Netflix is notoriously tight-lipped about viewership numbers, so it can feel rather fishy when the company announces that, say, thirty zillion people watched Adam Sandler’s Murder Mystery in its first weekend. Perhaps the reason it feels that way is because when the streamer has a genuine cultural hit on its hands—like Stranger Things, Bridgerton, or Lupin—those shows dominate the digital water cooler. You can practically feel their impact in the air.
What you likely sense coursing through the jetstream right now is all the tension and viscera radiating out of a South Korean series called Squid Game.
Released less than two weeks ago, Squid Game has sat atop Netflix’s global top 10 charts since Friday, September 24—an extraordinary feat for a show that doesn’t have the built-in audience of the hit comedy Sex Education, currently in its third season, which Squid Game dethroned. The show is already well on its inevitable way to being Netflix’s biggest non-English series ever, and co-CEO Ted Sarandos now estimates that at its current rate, Squid Game could become the most popular Netflix series ever, period. Not bad for a show with a goofy-sounding name that came seemingly out of nowhere.
Jung-jae Lee stars as Seong Gi-hun, a deadbeat dad neck-deep in debt who gets ensnared in a financially irresistible survival competition based on traditional Korean children’s games. In each round of games, such as Red Light, Green Light and the titular Squid Game (way too complicated to explain in this parenthetical), Gi-hun and his competitors fight to the death in hopes of making it to the next level and eventually winning a grand prize worth $39.4 million. The number of players who die horrible deaths in this pursuit, even in just the first episode, is staggering.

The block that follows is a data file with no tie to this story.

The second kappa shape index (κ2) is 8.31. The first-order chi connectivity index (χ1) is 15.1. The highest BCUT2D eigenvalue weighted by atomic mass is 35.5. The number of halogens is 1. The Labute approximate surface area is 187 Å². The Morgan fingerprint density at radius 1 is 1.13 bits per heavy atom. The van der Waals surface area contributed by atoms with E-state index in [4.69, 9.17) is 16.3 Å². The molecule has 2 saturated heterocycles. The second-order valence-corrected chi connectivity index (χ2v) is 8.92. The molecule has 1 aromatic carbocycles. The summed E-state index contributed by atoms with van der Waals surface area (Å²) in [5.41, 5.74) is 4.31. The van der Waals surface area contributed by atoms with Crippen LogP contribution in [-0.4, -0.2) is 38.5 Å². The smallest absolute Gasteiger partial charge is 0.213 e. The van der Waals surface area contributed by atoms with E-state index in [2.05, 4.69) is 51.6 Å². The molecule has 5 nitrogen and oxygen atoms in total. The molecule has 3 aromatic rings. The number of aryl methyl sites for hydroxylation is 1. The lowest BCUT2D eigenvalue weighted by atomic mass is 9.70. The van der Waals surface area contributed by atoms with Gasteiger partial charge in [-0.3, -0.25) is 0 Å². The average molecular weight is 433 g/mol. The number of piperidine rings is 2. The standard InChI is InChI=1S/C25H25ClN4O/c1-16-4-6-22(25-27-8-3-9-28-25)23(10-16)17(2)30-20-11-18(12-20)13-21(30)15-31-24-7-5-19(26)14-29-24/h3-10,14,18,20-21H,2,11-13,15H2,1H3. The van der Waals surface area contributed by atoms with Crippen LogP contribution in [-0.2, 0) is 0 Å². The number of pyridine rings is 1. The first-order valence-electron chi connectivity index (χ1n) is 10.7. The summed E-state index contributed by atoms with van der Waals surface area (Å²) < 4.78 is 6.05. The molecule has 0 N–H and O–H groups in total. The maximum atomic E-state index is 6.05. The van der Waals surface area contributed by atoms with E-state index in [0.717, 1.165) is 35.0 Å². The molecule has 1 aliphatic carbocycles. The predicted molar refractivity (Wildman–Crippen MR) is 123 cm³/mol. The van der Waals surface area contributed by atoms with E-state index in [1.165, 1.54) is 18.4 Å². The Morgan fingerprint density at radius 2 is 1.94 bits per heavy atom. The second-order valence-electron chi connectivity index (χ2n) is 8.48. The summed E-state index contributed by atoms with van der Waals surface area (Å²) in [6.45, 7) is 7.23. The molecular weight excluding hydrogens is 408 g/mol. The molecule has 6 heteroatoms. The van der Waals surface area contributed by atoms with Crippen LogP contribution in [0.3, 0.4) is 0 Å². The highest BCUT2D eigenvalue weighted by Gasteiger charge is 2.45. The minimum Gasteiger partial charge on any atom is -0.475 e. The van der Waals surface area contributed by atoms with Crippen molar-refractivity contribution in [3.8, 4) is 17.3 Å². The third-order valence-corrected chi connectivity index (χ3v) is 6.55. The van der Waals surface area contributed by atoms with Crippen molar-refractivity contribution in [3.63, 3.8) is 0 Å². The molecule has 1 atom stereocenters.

Why is a show you’ve never heard of pulling in the kind of viewership numbers typically reserved for Stranger Things and Bridgerton? Created by Hwang Dong-hyuk, who made the film The Fortress, the show touches on similar themes of underclass desperation and exploitation explored by the last South Korean export to take over the world: Bong Joon-ho’s Parasite. Themes of class struggle are timeless, but they’ve certainly become more popular recently as inequality has widened in many places around the globe.
Of course, it doesn’t hurt the show’s popularity that it is brutally violent, unrelentingly tense, and follows in the footsteps of 2000’s landmark Japanese hit Battle Royale, as well as The Hunger Games series, which was consistently tagged as being derivative of it. Add in the self-perpetuating power of already being super popular and it’s no wonder you’ll be hearing a lot more about Squid Game—and its creator’s future projects—going forward.